Article by our Immigration Solicitors Ameera Nosheen and Asya Chaudhry 28.01.2020
This follows a commitment by the Prime Minister last summer to put science, research and innovation on the top of the government’s agenda.
The Global Talent route will have no cap on the number of people able to come to the UK, demonstrating the government’s commitment to supporting top talent.
The Global Talent route replaces the Tier 1 (Exceptional Talent) route and for the first time UK Research and Innovation (UKRI) will endorse applicants from the scientific and research community.
The route will:
provide for a brand new fast-track scheme, managed by UKRI which will enable UK-based research projects that have received recognised prestigious grants and awards, including from the European Space Agency and the Japan Science and Technology Agency, to recruit top global talent, benefiting higher education institutions, research institutes and eligible public sector research establishments – this will enable an individual to be fast-tracked to the visa application stage
double the number of eligible fellowships, such as Marie Skłodowska-Curie Actions, the European Research Council and Human Frontier Science, which also enable individuals to be fast-tracked
continue to ensure dependents have full access to the labour market
preserve the route’s flexibility by not requiring an individual to hold an offer of employment before arriving or tying them to one specific job
provide an accelerated path to settlement for all scientists and researchers who are endorsed on the route
provide for an exemption from our absences rules for researchers, and their dependants, where they are required overseas for work-related purposes, ensuring they are not penalised when they apply for settlement.
The changes are part of the initial-phase wider reforms to enable those with world class skills in science and research to come to the UK as soon as possible.
The reforms to the Global Talent route coincide with ambitious government investment of up to £300 million to fund experimental and imaginative mathematical sciences research by the very best global talent over the next five years.
With around £60 million funding available per year, the investment will double funding for new PhDs, as well as boost the number of maths fellowships and research projects – increasing the pool of trained mathematicians in the UK and providing more freedom for researchers to develop new ideas.
This funding will make sure the UK remains at the cutting edge of maths research, underpinning real-world technological developments, from smoother traffic flow, crime prevention, safer air travel, and smarter phone technology to the use of artificial intelligence and creating greener energy systems.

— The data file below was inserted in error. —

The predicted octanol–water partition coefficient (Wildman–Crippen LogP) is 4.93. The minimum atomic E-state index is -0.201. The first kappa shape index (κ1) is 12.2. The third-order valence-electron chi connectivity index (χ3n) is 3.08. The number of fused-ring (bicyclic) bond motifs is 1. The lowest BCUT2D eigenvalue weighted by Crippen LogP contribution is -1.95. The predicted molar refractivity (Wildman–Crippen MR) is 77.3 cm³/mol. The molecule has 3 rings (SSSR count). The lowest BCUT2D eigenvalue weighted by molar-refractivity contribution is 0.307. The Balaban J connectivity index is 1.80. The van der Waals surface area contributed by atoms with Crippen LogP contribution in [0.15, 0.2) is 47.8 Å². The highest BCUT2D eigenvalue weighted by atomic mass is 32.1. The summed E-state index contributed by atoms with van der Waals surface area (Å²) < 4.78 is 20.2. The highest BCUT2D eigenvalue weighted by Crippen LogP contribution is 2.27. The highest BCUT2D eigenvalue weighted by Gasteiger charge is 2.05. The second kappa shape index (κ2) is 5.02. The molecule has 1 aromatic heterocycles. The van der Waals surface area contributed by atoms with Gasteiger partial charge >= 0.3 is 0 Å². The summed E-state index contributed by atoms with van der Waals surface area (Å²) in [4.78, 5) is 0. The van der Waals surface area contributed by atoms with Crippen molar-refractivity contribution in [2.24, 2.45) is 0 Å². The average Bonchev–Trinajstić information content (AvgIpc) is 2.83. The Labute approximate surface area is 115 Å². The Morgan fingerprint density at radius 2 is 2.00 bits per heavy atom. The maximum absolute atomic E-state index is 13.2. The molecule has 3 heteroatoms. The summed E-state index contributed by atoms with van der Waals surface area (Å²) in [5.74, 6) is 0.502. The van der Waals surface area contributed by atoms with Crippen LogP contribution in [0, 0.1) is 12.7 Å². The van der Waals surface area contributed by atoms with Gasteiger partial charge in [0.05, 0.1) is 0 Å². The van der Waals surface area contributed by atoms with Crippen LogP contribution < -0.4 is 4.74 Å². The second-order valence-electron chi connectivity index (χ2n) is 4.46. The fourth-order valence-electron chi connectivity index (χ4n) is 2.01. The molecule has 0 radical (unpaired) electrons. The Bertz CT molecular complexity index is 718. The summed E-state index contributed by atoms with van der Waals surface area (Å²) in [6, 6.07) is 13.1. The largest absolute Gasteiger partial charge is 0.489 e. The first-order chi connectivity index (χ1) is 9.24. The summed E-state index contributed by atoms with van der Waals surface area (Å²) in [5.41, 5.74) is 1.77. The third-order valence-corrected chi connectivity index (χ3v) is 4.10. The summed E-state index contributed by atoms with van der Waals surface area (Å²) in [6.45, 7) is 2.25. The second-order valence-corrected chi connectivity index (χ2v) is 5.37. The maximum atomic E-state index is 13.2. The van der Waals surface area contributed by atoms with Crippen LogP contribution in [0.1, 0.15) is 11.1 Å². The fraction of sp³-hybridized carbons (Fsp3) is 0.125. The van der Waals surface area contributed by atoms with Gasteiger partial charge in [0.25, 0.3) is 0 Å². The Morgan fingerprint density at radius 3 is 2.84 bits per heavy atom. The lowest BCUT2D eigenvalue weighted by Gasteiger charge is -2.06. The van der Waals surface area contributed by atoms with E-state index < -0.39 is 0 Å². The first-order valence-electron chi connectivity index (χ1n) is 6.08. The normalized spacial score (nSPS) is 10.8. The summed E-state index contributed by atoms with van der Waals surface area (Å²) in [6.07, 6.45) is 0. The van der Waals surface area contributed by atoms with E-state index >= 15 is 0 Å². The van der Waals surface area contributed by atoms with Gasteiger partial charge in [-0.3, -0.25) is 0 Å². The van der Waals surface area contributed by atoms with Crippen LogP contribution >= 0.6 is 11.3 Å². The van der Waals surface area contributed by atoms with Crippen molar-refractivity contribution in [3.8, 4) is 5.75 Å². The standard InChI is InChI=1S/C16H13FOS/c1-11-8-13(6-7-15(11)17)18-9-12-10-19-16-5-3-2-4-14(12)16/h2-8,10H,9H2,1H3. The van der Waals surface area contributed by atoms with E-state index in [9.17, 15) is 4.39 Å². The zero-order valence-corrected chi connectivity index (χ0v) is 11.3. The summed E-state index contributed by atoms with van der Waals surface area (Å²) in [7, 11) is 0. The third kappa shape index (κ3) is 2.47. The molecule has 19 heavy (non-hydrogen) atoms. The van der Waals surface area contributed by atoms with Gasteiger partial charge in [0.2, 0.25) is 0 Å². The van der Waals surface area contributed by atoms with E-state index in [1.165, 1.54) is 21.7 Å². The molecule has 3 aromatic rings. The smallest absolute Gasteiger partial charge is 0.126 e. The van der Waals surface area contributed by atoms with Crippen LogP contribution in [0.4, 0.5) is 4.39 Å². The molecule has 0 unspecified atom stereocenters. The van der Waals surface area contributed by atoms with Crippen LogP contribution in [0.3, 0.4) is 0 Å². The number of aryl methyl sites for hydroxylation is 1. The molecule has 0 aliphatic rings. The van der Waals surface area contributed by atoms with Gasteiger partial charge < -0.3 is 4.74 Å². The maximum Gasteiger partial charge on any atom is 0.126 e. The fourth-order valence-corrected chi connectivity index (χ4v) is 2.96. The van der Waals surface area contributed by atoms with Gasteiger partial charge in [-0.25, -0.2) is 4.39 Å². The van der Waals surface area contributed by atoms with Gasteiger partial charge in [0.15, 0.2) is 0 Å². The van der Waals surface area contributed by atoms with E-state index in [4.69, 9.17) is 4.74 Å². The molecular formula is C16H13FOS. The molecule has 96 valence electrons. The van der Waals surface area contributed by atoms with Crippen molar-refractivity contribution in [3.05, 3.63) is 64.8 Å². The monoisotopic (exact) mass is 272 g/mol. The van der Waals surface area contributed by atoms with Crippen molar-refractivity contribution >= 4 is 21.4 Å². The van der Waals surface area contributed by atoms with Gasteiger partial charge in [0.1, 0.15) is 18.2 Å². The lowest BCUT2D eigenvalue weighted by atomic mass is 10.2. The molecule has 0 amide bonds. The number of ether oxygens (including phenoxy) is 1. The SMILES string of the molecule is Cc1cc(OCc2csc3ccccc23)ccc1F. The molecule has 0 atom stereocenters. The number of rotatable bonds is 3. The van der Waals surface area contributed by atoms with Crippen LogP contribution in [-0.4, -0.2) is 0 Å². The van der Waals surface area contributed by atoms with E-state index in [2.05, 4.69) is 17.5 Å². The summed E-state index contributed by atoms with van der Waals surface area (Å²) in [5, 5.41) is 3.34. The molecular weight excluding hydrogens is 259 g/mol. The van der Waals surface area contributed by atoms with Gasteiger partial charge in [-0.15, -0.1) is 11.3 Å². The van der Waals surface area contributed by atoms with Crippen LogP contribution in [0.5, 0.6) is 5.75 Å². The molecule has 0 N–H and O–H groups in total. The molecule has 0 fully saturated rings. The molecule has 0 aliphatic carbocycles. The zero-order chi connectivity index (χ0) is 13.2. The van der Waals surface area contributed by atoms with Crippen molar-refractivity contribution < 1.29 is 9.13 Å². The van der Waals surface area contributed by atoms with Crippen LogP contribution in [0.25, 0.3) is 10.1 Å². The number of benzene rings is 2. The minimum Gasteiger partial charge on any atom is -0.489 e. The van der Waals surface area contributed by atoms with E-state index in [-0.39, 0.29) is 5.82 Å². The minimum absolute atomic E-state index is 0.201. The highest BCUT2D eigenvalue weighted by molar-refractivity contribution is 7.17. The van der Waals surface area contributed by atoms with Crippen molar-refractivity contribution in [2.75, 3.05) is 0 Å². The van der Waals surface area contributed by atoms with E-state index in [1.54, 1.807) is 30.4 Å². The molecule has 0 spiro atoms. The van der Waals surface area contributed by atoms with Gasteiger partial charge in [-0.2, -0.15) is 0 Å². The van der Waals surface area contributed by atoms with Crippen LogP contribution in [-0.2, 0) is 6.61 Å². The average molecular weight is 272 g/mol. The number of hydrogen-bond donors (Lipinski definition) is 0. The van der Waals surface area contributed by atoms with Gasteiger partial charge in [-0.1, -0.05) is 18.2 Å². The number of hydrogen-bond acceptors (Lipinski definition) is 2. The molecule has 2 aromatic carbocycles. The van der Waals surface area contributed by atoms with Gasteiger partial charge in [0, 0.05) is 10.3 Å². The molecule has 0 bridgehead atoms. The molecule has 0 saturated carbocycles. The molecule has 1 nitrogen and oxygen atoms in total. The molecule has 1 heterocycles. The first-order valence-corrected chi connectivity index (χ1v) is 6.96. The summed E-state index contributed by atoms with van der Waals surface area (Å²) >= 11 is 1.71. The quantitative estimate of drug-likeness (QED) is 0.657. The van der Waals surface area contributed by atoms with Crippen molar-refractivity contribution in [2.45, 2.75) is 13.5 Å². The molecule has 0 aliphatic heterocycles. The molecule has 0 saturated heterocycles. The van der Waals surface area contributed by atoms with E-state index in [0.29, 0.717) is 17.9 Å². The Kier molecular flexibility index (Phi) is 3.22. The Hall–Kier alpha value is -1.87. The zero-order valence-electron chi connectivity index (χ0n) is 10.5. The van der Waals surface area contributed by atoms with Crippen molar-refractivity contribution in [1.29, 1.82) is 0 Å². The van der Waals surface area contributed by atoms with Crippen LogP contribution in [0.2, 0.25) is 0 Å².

The funding forms part of the government’s ambitions to considerably boost research and development spending and establish the UK as a global science superpower, changing the way people live, work and travel.
To ensure the UK is the best place in the world for research and development, the government is launching a major review of research bureaucracy and methods, including unnecessary paperwork, arduous funding applications and research selection processes. This will free up and support the best researchers to focus on groundbreaking, ambitious and meaningful research that goes on to cure diseases or improve our transport networks.
UKRI is already taking steps to reduce bureaucracy, and in the coming weeks the government will be consulting world-leading scientists, researchers, academics and industry figures on what more can be done. As part of this, UKRI will simplify the process to apply for funding, removing the unnecessary requirement to precisely forecast the long-term benefits of projects with unpredictable results.
An ambitious Place Strategy for UK research and development will also be published in the summer to ensure funding builds on strengths of the regions. In addition, this year the government will examine how the UK’s catapult centres can strengthen research and development capacity in local areas, improving productivity and contributing to greater prosperity across the UK.
UK Research and Innovation Chief Executive, Professor Sir Mark Walport, said:
Today’s announcements further underline the importance of research and innovation to the future success of the UK and the government’s continued commitment and investment.
Working with the government, UK Research and Innovation is ensuring that the UK remains a globally leading environment for research and innovation.
Our ambition is clear: to create a stronger research and innovation environment that is focused on supporting talented people and realising the full potential of their work.
The government continues to work closely with the scientific community in developing its proposals and to ensure the UK immigration system attracts the sharpest minds and scientific talent.
The Immigration Rules to bring the visa changes into effect will be made on the 30 January 2020 and come into effect on 20 February.
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